Competing implementations were very confusing for developers and paralysed progress instead of encouraging innovation. This v1 spec will have the expected impact as it becomes an agreed, shipped and usable standard in all major browsers.
Let’s get back to the benefits Web Components will bring to our users…
The road to a great user experience
How is implementing Web Components going to impact user experience of the web? It will probably take years, and a lot of efforts for this process to mature. I broke it down into 5 steps:
- To solve our present and future use cases, we need a foundation that is built into the web platform: Web Components v1.
- Principles enunciated in this foundation will bring a much needed clarity to build and distribute components.
- The web community will eventually walk this path together, focusing on developing ubiquitous design, workflow and performance tooling.
- Equipped with these tools, we can assemble sustainable, scalable and technology-agnostic component libraries. Build once, run everywhere.
- Only then, can we provide a perfectly consistent user experience.
What does this mean in practice?
We are seeing initiatives being taken already, but allow me to predict a few more using my psychic powers.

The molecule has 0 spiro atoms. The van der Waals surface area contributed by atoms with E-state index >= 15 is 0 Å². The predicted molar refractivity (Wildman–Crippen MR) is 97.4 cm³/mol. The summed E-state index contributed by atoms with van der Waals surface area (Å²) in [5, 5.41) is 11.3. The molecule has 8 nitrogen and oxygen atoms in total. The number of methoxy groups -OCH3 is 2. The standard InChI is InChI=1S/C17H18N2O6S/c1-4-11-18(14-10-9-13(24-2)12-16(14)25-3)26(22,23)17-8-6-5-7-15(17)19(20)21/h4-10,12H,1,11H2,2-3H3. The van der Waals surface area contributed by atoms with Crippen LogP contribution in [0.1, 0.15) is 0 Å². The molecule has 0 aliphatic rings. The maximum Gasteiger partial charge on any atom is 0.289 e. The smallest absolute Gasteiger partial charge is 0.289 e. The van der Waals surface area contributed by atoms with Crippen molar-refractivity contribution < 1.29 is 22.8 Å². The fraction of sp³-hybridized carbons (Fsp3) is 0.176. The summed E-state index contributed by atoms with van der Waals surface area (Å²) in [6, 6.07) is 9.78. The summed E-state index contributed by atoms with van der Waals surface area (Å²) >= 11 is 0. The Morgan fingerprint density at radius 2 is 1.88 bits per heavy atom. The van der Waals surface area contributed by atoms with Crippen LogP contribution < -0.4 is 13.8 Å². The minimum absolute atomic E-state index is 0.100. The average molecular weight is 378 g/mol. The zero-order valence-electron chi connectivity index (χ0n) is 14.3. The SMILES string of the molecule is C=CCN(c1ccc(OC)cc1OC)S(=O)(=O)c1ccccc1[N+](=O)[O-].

Most of all, we need large companies to lead the way and give confidence to smaller ones, by rolling out user-facing products using Web Components.
Google, Mozilla and IBM already use Web Components, and their code is open source (Polymer Elements, Gaia, Deliteful). I hope to read about how it helped them deploy UI components in multiple environments to achieve design consistency.
Bootstrap, Foundation and other HTML/CSS/JS frameworks will also transition and make Web Components ubiquitous to all web developers.
New Grunt and Gulp tasks will help integrate Web Components in current apps without sacrificing performance. We can already use vulcanize to concatenate multiple HTML imports into one file.
Module loaders and bundlers (WebPack, jspm…) will adapt to consume a standard type of components, making it easier than ever to build highly performant, complex web applications.
Google is looking at plugging Web Components into Angular 2.0 using Polymer 1.0. Stay tuned, watch Polycasts on Youtube. We’ll also see React, Ember and Knockout interface with Web Components in a not-so-distant future.
I can’t wait to see WordPress themes using Web Components, and maybe witness something that’s impossible at the moment: shared UI elements between WordPress, Drupal, Ghost…
Ultimately, components will be shareable across all of our websites.
When they don’t need to re-build and maintain duplicates, teams can focus on refining existing components. Imagine teams iterating on shared components, rolling them out to all users at the same time, no matter what frameworks their sites are built with…
With Web Components, the unprecedented speed at which we can develop, test, and improve features will be a huge benefit for the user experience.
This is why Web Components will make the web a better place for our users… And I don’t know about you, but building a better web sounds pretty exciting to me.